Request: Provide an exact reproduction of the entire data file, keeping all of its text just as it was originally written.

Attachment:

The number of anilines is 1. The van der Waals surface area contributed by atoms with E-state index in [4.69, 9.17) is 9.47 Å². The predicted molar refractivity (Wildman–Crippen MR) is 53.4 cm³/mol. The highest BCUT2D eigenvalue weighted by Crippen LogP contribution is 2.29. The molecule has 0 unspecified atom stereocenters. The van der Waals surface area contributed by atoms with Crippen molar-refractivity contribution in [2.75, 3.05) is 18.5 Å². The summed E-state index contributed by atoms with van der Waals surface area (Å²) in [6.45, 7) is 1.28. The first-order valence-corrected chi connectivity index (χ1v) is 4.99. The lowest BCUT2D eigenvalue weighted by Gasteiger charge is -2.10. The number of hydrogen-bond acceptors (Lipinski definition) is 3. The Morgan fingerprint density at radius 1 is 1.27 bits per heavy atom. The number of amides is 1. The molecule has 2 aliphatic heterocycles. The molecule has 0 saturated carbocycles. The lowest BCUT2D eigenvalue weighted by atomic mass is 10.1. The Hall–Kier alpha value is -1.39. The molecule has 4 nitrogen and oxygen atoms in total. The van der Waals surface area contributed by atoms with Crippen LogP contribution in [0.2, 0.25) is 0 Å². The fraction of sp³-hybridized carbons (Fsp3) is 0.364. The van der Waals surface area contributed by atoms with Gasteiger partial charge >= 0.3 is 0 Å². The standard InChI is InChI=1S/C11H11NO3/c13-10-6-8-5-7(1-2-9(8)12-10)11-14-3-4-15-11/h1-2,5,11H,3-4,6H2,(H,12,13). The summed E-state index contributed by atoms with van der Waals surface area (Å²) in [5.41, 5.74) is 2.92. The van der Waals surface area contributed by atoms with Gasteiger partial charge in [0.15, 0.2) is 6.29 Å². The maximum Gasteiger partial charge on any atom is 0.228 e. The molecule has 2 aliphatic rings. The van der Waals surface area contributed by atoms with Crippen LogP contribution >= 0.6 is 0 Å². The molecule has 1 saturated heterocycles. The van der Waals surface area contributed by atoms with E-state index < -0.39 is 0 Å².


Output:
The number of anilines is 1. The van der Waals surface area contributed by atoms with E-state index in [4.69, 9.17) is 9.47 Å². The predicted molar refractivity (Wildman–Crippen MR) is 53.4 cm³/mol. The highest BCUT2D eigenvalue weighted by Crippen LogP contribution is 2.29. The molecule has 0 unspecified atom stereocenters. The van der Waals surface area contributed by atoms with Crippen molar-refractivity contribution in [2.75, 3.05) is 18.5 Å². The summed E-state index contributed by atoms with van der Waals surface area (Å²) in [6.45, 7) is 1.28. The first-order valence-corrected chi connectivity index (χ1v) is 4.99. The lowest BCUT2D eigenvalue weighted by Gasteiger charge is -2.10. The number of hydrogen-bond acceptors (Lipinski definition) is 3. The Morgan fingerprint density at radius 1 is 1.27 bits per heavy atom. The number of amides is 1. The molecule has 2 aliphatic heterocycles. The molecule has 0 saturated carbocycles. The lowest BCUT2D eigenvalue weighted by atomic mass is 10.1. The Hall–Kier alpha value is -1.39. The molecule has 4 nitrogen and oxygen atoms in total. The van der Waals surface area contributed by atoms with Crippen LogP contribution in [0.2, 0.25) is 0 Å². The fraction of sp³-hybridized carbons (Fsp3) is 0.364. The van der Waals surface area contributed by atoms with Gasteiger partial charge >= 0.3 is 0 Å². The standard InChI is InChI=1S/C11H11NO3/c13-10-6-8-5-7(1-2-9(8)12-10)11-14-3-4-15-11/h1-2,5,11H,3-4,6H2,(H,12,13). The summed E-state index contributed by atoms with van der Waals surface area (Å²) in [5.41, 5.74) is 2.92. The van der Waals surface area contributed by atoms with Gasteiger partial charge in [0.15, 0.2) is 6.29 Å². The maximum Gasteiger partial charge on any atom is 0.228 e. The molecule has 2 aliphatic rings. The van der Waals surface area contributed by atoms with Crippen LogP contribution >= 0.6 is 0 Å². The molecule has 1 saturated heterocycles. The van der Waals surface area contributed by atoms with E-state index < -0.39 is 0 Å².